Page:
Keep An Eye On US Dollar For Next Week -- Gold Traders
New York (Sept 6) Gold traders are likely to keep an eye on currency moves next week after the euro fell to a 14-month low versus the dollar Thursday, following the surprising move by the European Central Bank to cut interest rates and embark on a quantitative easing program.
The euro skidded to $1.2920 Thursday on the news, although by Friday it floated off that low when the August U.S. nonfarm payrolls data came in lower than expected. Whether or not the U.S. dollar continues to rise versus the euro next week may determine gold’s movement, traders said.
December gold futures rose Friday, settling at $1,267.30 an ounce on the Comex division of the New York Mercantile Exchange, down 2% on the week. December silver rose Friday, settling at $19.138 an ounce, down 1.8% on the week. On the month, gold ended up 0.6% and is up 7.4% on the year. Silver is ended August down 5% and is up 0.3% year-to-date.
In the Kitco News Gold Survey, 22 participants responded this week. Of those, eight see higher prices, nine see lower prices and five see prices trading sideways or are neutral. Market participants include bullion dealers, investment banks, futures traders and technical-chart analysts.
Gold prices fell during the week, suffering their greatest drop on Tuesday as the market broke through recent support at the $1,270s area, basis the December Comex contract. Losses continued as the U.S. dollar added to gains during the week. Gold wasn’t able to capitalize on the news of the ECB’s interest rate cut and QE program as the euro weakness offset any support gold would have received from the new liquidity programs.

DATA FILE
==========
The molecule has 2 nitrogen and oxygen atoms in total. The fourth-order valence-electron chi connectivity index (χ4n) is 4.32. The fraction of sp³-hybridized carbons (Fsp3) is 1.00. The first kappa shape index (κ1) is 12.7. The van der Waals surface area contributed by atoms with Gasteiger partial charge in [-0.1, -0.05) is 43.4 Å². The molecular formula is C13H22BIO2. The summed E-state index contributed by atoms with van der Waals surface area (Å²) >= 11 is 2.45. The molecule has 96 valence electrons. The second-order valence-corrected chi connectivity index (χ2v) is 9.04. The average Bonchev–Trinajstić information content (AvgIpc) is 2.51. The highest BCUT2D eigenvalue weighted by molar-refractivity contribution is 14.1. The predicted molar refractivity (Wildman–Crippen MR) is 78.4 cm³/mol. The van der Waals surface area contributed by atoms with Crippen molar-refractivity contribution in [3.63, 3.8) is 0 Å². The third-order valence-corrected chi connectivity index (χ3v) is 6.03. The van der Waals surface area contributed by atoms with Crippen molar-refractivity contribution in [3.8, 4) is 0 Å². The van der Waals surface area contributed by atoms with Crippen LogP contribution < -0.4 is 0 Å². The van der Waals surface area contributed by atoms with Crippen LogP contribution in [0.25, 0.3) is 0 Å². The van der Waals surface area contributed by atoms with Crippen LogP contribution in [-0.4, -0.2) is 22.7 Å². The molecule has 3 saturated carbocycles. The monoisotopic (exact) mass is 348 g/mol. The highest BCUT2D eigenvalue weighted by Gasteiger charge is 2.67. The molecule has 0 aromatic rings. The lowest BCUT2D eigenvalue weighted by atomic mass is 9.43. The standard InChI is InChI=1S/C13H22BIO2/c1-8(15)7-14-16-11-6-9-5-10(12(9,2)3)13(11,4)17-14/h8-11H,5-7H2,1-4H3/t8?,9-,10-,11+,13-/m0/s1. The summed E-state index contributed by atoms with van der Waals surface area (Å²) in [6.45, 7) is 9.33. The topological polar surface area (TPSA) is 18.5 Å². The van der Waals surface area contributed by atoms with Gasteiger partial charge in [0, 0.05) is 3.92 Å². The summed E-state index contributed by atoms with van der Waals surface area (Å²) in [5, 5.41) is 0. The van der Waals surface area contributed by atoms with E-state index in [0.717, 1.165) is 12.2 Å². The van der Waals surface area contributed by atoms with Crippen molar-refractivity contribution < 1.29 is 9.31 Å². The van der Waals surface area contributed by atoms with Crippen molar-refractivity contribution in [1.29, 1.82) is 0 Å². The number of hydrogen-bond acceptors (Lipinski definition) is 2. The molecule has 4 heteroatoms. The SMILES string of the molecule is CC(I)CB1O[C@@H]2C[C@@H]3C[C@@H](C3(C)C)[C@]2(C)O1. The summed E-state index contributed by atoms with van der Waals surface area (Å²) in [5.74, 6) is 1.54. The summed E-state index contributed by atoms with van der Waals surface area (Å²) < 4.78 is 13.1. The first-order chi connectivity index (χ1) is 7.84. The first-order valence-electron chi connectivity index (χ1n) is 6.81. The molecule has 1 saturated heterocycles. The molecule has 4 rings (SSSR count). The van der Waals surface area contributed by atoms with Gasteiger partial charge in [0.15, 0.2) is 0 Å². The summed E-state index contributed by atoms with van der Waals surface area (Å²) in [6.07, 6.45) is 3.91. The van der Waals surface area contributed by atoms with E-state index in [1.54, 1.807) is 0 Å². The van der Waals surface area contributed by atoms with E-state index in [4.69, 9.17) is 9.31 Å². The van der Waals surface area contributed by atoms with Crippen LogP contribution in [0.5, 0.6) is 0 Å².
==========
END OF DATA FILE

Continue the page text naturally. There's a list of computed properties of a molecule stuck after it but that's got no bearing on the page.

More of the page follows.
Friday’s surprising U.S. jobs data gave gold a boost, helping the metal add to modest overnight gains, but the rally was short-lived. The U.S. Labor Department said the economy created 142,000 jobs in August, far below expectations for a figure of over 200,000. The unemployment rate fell to 6.1%, a six-year low. The average pace of job creation this year is 215,000, up from 194,000 in 2014. One analyst said part of why gold didn’t have as much a reaction to the data stemmed from news breaking of a cease-fire between Russian and Ukrainian forces.
Daniel Pavilonis, senior commodities broker with RJO Futures, suggested the jobs news wasn’t bad enough to change the Federal Reserve’s path on ending quantitative easing and that ultimately the dollar moves higher.